The NT DLL Loader: DLL_PROCESS_ATTACH reentrancy – step 1 – LoadLibrary()

So what happens if you call back into the loader when you’re inside a loader callout (DllMain) for DLL_PROCESS_ATTACH?

I’ll be addressing teardown (DLL_PROCESS_DETACH) after completing the DLL_PROCESS_ATTACH series.

The first issue is: what about LoadLibrary()?  I’ll address GetProcAddress() and FreeLibrary() later.

We already know how LoadLibrary() works.  It walks the dependency graph starting from the DLL that is being loaded and trims away any portions already in the loader’s tables.  It then effectively adds that to the initialization order list and (this is what varies) if you’re not using the loader reentrantly, calls the initializers.

If you are calling into the loader reentrantly, the list of DLLs to initialize is extended but (I should double check the code to make sure I’m not lying; it’s been a couple of years…) only the outer-most invocation of the loader will complete the initialization sequence.

Thus, you call LoadLibrary(“a.dll”).  In a.dll’s DLL_PROCESS_ATTACH, it calls LoadLibrary(“b.dll”).  b.dll’s initializer is added to the init list but it isn’t actually initialized at that time.  Instead, the inner LoadLibrary() just returns and then the DLL_PROCESS_ATTACH returns (successfully for the sake of argument) and then the original stack frame for the original LoadLibrary() initializes b.dll.

Clearly things are a little more complicated since it might not be a.dll that actually calls loadlibrary(); it could be a static import of A which does so and thus the init list may still have uninitialied entries on it at the time that the entries for b.dll (and its static imports!) are appended.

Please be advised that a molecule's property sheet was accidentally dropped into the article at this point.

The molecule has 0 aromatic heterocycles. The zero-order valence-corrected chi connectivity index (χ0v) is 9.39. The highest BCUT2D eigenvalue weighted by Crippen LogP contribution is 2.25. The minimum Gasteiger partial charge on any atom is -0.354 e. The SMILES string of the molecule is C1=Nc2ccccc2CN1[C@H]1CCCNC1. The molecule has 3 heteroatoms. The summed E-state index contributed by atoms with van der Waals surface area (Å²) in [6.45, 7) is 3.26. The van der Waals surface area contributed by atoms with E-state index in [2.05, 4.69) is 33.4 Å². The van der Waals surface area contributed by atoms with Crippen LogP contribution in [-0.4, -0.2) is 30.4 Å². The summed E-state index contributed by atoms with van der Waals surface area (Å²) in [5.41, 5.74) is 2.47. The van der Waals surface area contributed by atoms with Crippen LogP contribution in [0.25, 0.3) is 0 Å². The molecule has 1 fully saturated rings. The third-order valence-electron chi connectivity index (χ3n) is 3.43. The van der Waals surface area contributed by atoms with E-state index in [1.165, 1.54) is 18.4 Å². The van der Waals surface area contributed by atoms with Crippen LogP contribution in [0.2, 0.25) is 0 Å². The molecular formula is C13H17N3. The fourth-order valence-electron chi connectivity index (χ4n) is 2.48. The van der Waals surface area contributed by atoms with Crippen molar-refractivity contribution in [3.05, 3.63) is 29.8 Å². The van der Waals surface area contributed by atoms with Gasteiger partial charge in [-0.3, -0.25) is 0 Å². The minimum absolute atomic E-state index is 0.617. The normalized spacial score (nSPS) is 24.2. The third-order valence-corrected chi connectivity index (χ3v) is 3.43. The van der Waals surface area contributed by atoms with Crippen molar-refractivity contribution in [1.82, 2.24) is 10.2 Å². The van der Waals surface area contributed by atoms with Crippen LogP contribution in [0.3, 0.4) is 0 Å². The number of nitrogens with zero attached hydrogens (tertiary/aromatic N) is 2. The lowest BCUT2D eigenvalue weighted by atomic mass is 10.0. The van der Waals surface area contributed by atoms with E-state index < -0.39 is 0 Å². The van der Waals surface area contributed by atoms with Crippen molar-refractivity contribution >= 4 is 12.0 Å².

So far so good; assuming that the cycles don’t break you, this was a fine solution to the problem which also avoids arbitrary recursion due to nested dynamic DLL loads.  This was mostly harmless!

Comments (7)

  1. Wound says:

    The question then is: what does LoadLibrary return if the library hasn’t actually been loaded, and what are you calling GetProcAddress on? In your example I would expect GetProcAddress to fail, but DllMain to return TRUE, even though "SomeFunction" was not called.

  2. Graham Harper says:

    I would expect the library has been mapped into the virtual address space of the process and you do get a valid base address back as indicated by the HMODULE. That doesn’t mean the module has been initialized however.

    It’s funny because GetProcAddress’s contract with the caller is only that of providing an address into the module from a symbolic name. It can’t (and won’t) guarantee the module is in a suitable state to run the method pointed to.

    But i could be wrong………

  3. mgrier says:

    Sorry, Graham, you were in fact wrong. I do say "implied" because that’s what it happens to do and also because if it didn’t run the initializers in the "simple" cases, using the pointer you got back from GetProcAddress() wouldn’t be useful anyways.

    Eventually I’m going to get to recommendations of what to do in your DLL_PROCESS_ATTACH (basically nothing!) and how to live with the consequences.

  4. Graham Harper says:

    Sorry I was being really thick!

    What your saying makes an awful lot of sense now.

    It effectivley becomes Just-In-Time initialization of the module as LoadLibrary cannot always guarentee intialization of the target and it’s dependencies?

    If A.DLL calls the LoadLibraryGetProcAddress pair on B.DLL, which in turn has a static dependency on A.DLL (unbeknown to it) the loader isn’t going reinitialize A.DLL again because it’s already in the tables and is currently being initialized. B.DLL will be initialized (because that’s what GetProcAddress implicitly guarantees?) and any subsequent call on the returned pointer into B.DLL could "end in tears" as we’re still sitting in the initialization section of one of the modules on which B.DLL depends. Is this correct?

  5. mgrier says:

    Graham, the loader is smart enough to not try to run A’s initializer again but as you point out that doesn’t mean that B’s initializer will actually work. Now you might think B was smart enough about this, but also all of B’s static imports have to be smart about how they call into A.

    Now you need dynamic global analysis in order to predict whether you have any bugs. Sounds like a recipe for failure to me…

  6. Richard says:

    I note that the DllMain documentation on MSDN (July 05 edition) explicitly says that DllMain must not call LoadLibrary or LoadLibraryEx.